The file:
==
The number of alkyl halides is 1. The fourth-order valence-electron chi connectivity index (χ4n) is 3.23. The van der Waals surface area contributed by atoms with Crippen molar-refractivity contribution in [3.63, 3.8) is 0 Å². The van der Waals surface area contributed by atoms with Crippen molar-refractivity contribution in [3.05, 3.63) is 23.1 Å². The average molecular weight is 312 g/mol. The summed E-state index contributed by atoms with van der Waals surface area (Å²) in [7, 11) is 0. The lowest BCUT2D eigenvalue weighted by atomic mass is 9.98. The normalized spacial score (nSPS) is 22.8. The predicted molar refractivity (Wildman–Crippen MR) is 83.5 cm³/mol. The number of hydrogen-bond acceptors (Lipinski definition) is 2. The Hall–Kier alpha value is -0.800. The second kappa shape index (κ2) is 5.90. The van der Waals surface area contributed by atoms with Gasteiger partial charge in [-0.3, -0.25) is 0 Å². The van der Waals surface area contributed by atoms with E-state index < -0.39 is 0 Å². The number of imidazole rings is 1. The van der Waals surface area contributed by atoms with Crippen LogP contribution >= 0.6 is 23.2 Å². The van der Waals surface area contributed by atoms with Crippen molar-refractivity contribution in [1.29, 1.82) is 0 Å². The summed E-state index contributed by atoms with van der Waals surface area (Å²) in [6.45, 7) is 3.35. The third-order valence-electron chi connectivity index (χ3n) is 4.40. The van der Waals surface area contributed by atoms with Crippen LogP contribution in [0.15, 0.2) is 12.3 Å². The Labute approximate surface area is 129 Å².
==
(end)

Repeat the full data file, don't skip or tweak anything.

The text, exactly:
The number of alkyl halides is 1. The fourth-order valence-electron chi connectivity index (χ4n) is 3.23. The van der Waals surface area contributed by atoms with Crippen molar-refractivity contribution in [3.63, 3.8) is 0 Å². The van der Waals surface area contributed by atoms with Crippen molar-refractivity contribution in [3.05, 3.63) is 23.1 Å². The average molecular weight is 312 g/mol. The summed E-state index contributed by atoms with van der Waals surface area (Å²) in [7, 11) is 0. The lowest BCUT2D eigenvalue weighted by atomic mass is 9.98. The normalized spacial score (nSPS) is 22.8. The predicted molar refractivity (Wildman–Crippen MR) is 83.5 cm³/mol. The number of hydrogen-bond acceptors (Lipinski definition) is 2. The Hall–Kier alpha value is -0.800. The second kappa shape index (κ2) is 5.90. The van der Waals surface area contributed by atoms with Gasteiger partial charge in [-0.3, -0.25) is 0 Å². The van der Waals surface area contributed by atoms with E-state index < -0.39 is 0 Å². The number of imidazole rings is 1. The van der Waals surface area contributed by atoms with Crippen LogP contribution >= 0.6 is 23.2 Å². The van der Waals surface area contributed by atoms with Crippen molar-refractivity contribution in [1.29, 1.82) is 0 Å². The summed E-state index contributed by atoms with van der Waals surface area (Å²) in [6.45, 7) is 3.35. The third-order valence-electron chi connectivity index (χ3n) is 4.40. The van der Waals surface area contributed by atoms with Crippen LogP contribution in [0.15, 0.2) is 12.3 Å². The Labute approximate surface area is 129 Å².